The Fourth Industrial Revolution affects almost every industry in every country as innovative cyber-physical systems evolve. The convergence of technologies holds immense opportunities, but also presents an array of ethical, economic and scientific challenges. The rapid pace of change has no historical precedent and society cannot help but question the issues related to long-term sustainability.
International Standards can help shape our future. Not only do standards support the development of tailor-made solutions for all industries, they are also the tools to spread best practices, knowledge and innovation globally. International Standards have always had a pivotal role in enabling the smooth adoption of technologies.
> Read entire article World Standards Day 2018 puts the spotlight on the Fourth Industrial Revolution | ISO.org
Commonwealth Bank demonstrated a new blockchain platform underpinned by distributed ledger technology, smart contracts and the internet of things (IoT) to facilitate the trade experiment, tracking the shipment from packer to end delivery in parallel to existing processes.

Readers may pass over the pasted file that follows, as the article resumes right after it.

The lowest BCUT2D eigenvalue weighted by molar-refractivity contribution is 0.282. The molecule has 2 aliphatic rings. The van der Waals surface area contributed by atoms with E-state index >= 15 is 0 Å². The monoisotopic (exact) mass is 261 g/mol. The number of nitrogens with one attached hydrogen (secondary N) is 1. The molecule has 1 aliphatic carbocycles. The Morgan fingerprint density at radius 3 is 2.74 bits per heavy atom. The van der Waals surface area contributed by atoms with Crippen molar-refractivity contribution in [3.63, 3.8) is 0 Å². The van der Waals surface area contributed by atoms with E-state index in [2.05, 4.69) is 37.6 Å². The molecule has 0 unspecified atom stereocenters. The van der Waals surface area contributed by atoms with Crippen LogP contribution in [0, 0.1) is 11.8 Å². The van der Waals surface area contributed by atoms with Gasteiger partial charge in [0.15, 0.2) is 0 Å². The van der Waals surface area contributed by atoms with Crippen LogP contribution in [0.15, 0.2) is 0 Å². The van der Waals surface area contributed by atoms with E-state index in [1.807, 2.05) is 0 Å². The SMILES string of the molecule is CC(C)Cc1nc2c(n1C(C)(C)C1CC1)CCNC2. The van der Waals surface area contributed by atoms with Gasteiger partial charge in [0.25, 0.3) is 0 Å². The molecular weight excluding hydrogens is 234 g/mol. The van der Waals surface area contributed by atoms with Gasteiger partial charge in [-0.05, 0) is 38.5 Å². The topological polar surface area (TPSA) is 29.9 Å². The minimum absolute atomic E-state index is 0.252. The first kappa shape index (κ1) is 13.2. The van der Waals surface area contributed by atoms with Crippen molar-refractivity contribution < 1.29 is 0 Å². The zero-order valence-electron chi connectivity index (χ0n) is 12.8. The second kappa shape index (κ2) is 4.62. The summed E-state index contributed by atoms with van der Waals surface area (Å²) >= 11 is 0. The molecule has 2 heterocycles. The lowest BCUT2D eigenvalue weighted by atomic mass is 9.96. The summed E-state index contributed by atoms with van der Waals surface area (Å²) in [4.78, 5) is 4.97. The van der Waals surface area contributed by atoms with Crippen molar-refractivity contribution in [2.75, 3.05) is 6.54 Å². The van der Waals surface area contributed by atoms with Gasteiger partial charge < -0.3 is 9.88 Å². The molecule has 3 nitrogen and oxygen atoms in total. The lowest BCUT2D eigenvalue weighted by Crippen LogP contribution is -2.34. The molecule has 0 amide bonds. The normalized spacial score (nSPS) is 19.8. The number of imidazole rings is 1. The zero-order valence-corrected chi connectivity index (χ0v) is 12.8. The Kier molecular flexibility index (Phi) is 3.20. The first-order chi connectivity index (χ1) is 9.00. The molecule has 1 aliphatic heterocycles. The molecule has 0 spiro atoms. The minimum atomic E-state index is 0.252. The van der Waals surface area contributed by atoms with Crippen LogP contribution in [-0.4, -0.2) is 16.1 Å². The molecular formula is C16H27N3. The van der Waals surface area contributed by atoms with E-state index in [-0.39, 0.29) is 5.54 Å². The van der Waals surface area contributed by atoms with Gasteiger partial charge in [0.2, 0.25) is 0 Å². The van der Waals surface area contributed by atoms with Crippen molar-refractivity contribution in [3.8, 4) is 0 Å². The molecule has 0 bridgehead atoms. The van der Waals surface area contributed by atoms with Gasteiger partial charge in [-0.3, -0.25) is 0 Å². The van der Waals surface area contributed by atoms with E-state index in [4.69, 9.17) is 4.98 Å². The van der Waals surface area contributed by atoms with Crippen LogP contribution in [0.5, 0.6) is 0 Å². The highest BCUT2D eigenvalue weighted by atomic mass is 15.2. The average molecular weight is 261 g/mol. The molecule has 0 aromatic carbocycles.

Chris Scougall, Managing Director of Industrials and Logistics in Client Coverage, CBA said: “Our blockchain-enabled global trade platform experiment brought to life the idea of a modern global supply chain that is agile, efficient and transparent. We believe that blockchain can help our partners reduce the burden of administration on their businesses and enable them to deliver best-in-class services to their customers.”
As part of the experiment, CBA partnered with global agriculture player Olam Orchards Australia Pty Ltd, Pacific National for rail haulage, port landlord Port of Melbourne, stevedore Patrick Terminals and shipping carrier OOCL Limited.